Four final year engineering students speak to Sohini Chakravorty about their innovation – a walking chair, research and funding in colleges
When they were in the second year college, they thought of building a small dragon fly with inbuilt spying mechanisms, by the time they moved to final year of their mechanical engineering degree they were thinking along the lines of a Jetpack prototype or a foldable car which can slide into any parking space. But finally, they settled for a walking chair for their final year project. Four students G. Yashwant Shaury, Narayan Lal, Y. Vishwateja and G. Madhusudhan of Vidya Jyothi Institute of Technology took the tougher route and opted for a live project instead of a design project like most of their peers as a part of their final year curriculum.
“Our initial idea was to create a foldable car to reduce parking space. But acquisition of a motor was problem and it was not very cost effective,” explains Yashwant. While Vishwateja adds, “We started thinking how our project can make a difference in society and we thought of a convertible stretcher which can fold itself into a wheel chair but finally zeroed on a walking chair.”
What is so different about this walking chair and the bunch immediately quips in that the walking chair can function on uneven surfaces, climb up the stairs, and move smoothly on sand and mud and off road terrains which an ordinary wheel chair is not capable of doing. “In countries abroad there are separate ramps for the physically disabled to manoeuvre their wheel chair but there is no such facility in our country. The walking chair solves this problem. Also physically disabled children cannot play on sand and mud but this walking chair can help them play with other children,” claims Madhusudhan.
After two months of brainstorming, working out from a factory in Balanagar their prototype was ready. With absolutely no funding from the college, they sponsored the project out of their own pockets which came close to Rs.15, 000. “We ran into technical trouble too when the legs of the walking chair wouldn't move and just started digging road. We sought the help of our professors who helped us fix the technical problems,” explains Narayan.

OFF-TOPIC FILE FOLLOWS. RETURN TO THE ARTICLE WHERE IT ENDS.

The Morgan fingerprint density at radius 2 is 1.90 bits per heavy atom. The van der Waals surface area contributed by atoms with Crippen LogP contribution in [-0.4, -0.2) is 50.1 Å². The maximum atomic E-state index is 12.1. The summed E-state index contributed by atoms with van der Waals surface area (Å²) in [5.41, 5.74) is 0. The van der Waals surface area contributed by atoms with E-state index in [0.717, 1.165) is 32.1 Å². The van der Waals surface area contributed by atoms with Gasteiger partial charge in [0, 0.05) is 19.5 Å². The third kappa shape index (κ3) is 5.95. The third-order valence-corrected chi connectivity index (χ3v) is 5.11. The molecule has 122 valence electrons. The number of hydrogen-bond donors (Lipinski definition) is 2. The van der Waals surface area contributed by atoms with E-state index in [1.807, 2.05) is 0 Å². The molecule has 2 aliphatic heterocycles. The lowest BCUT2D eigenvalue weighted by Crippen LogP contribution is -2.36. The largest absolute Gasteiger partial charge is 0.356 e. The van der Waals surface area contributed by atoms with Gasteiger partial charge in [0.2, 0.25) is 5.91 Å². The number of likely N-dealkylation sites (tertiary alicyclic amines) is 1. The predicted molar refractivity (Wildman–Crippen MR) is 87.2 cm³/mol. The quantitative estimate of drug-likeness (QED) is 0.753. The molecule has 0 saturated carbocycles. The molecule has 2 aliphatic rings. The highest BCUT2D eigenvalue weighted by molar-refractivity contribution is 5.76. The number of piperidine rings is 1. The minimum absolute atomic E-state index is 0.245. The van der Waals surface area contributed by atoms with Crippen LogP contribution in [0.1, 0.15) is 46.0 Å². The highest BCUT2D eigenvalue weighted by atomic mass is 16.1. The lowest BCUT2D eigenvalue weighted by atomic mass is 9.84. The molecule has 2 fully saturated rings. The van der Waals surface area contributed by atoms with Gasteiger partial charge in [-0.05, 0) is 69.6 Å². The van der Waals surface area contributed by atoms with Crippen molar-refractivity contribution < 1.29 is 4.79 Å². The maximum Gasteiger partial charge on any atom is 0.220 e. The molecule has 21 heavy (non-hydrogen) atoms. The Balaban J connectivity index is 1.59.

“There is a huge scope for modification with the help outside sponsorship,” points out Yashwant who doesn't want their project to gather dust in the college laboratory. “With our prototype we are using an AC motor where it has to be plugged in a socket. With more money, we work on the limitations and build on the safety measures and build on a DC motor,” he adds.
“Right from a can opener to how aeroplanes work, it's a mechanical world everywhere,” says Madhusudhan who wants to keep working on the walking chair even after college is over. A project on the foldable car is also in the offing. While three of them are planning to pursue higher studies in the US, one of them will stay back and start working.
“Students abroad get huge funding from the universities. Here, even if the colleges fund the projects, they blame the students if the project fails. Students need encouragement and funds at the college level to pursue research and innovation,” points out Vishwateja.